TV, TV In 1983 -

TV, TV In 1983


YouTube has a bunch of video collections called “TV Show Openings,” where someone has collected together the intros for various shows that were on the air in a particular year, flops and hits alike. These are great to watch if you have time, because they have many intros that aren’t available anywhere else on the internet, and they give you a real collective idea of what television was like (for good and ill) at a particular time.

1983, for example, was not a good time for television on the whole — there were a few good shows, a few hits, but this was the time when the sitcom was dead, hits like M*A*S*H were going away, and the Hill Street Blues-style quality drama was still struggling to gain acceptance with the public. And you can see the signs of a struggling TV business in all the high-concept shows, unnecessary spinoffs (Aftermash) and just plain weird ideas (Mr. Smith, Manimal) that premiered that year.

This is also one reason to miss the full-length main title: it’s a way of understanding what a show was like even if you never get to see the show itself. It’s like a historical tool for us lazy historians.

Here’s the 1983 series of openings; I’ve placed part 2 first because it includes the bomb Mr. Smith (which I mentioned in an earlier post) and the success Scarecrow and Mrs. King (which was just announced for DVD release), as well as the most infamous bomb of that year, Manimal.

But for sheer 1983-ness, nothing matches the intro to Whiz Kids at the 6:10 mark in part 1: the theme music is Mozart’s 21st piano concerto rearranged for synthesizer.

Part 3 brings us such deservedly forgotten shows as Stephen J. Cannell’s country-fied “The Rousters” (with Mike Post’s attempt at a country theme song) and Fred Silverman’s attempt to bring back the “jiggle” show with We Got It Made.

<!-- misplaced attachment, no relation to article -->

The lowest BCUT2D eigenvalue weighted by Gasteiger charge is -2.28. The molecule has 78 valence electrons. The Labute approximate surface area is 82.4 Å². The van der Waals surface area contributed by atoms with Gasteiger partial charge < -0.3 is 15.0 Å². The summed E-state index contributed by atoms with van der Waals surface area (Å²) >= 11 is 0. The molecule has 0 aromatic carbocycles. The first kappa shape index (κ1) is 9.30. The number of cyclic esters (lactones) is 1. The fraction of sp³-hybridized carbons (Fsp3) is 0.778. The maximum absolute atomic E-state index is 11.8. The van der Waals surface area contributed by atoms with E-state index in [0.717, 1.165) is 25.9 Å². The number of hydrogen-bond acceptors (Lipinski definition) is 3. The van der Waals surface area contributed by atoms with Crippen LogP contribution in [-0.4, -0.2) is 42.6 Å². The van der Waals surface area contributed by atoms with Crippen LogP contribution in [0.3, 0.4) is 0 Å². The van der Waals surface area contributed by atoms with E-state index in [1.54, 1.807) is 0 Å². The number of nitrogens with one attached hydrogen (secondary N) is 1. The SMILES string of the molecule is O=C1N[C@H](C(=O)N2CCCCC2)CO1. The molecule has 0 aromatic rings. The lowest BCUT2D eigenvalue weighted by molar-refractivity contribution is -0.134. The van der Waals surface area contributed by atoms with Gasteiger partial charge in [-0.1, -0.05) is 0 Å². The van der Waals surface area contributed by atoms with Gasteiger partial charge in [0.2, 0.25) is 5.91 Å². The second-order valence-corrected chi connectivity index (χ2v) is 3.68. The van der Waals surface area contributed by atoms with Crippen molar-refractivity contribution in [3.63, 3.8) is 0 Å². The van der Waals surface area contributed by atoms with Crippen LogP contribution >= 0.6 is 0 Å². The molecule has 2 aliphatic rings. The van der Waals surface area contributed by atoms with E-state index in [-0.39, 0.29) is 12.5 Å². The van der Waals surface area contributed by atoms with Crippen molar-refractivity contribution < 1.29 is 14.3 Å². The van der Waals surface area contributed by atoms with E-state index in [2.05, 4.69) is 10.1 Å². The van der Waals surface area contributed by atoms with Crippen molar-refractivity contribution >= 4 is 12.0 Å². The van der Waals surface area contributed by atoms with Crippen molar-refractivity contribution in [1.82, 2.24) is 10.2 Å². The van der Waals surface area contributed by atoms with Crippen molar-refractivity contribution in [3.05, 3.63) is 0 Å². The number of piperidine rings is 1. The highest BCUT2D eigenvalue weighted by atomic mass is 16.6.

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TV, TV In 1983

  1. Look at all the variety, which is a lot better than we have now, where every show is about cops or doctors or lawyers. And there are action shows, which the networks have largely eschewed (except 24). There's a lot more diversity in casting in these old shows too than we have today. I'd much rather choose from these shows than what we have now.

  2. Wasn't Dynasty on back then? I really liked that show.

  3. My God! How did I get through the 80's? Oh, yeah–I forgot–we had MTV back then, too.

  4. Look at all these forgotten actors — there they were starring in a TV show, and I've no idea who they even are — except Alec Baldwin, and I have no memory of that show.

    Interestingly, I see the opening credits for Whiz Kids has Mathew Laborteaux's name spelled incorrectly (I think it says Laboratux). A sign of things to come for the show?

  5. Just a few observations:

    I don't even remember most of these show! I hadn't even HEARD of most of them!

    I'm very glad I don't remember most of these shows . . .

    I knew about DYNASTY but never watched it–The theme music was pretty good, particularly the trumpet solo. Also, Joan Collins was hardly the prettiest woman on the show.

    The synthesizer arrangement of Mozart for WHIZ KIDS was, as they used to say, sprightly.

    I'd forgotten how much I enjoyed SCARECROW AND MRS. KING–not just the stars, but the supporting cast (few people could throw withering glances like Martha Smith) — I think that's the only TV show that year I watched with any regularity.

    I'd forgotten that Alec Baldwin used to be, you know, skinny.

    Was it illegal for a black actor to headline a show? Did they always have to play the earnest guy three or four spots down the cast list?

    • When DID Cosby start that Huxtable family show? I remember my kids watching it, so it must have been sometime in the 80s.

      • Actually, it was '82, a year before all of these shows started. At the time, Cosby was probably the ONLY black performer who could have headlined a sitcom, as opposed to playing the street-wise sidekick or some such . . .

        • some such "Huggy Bear?"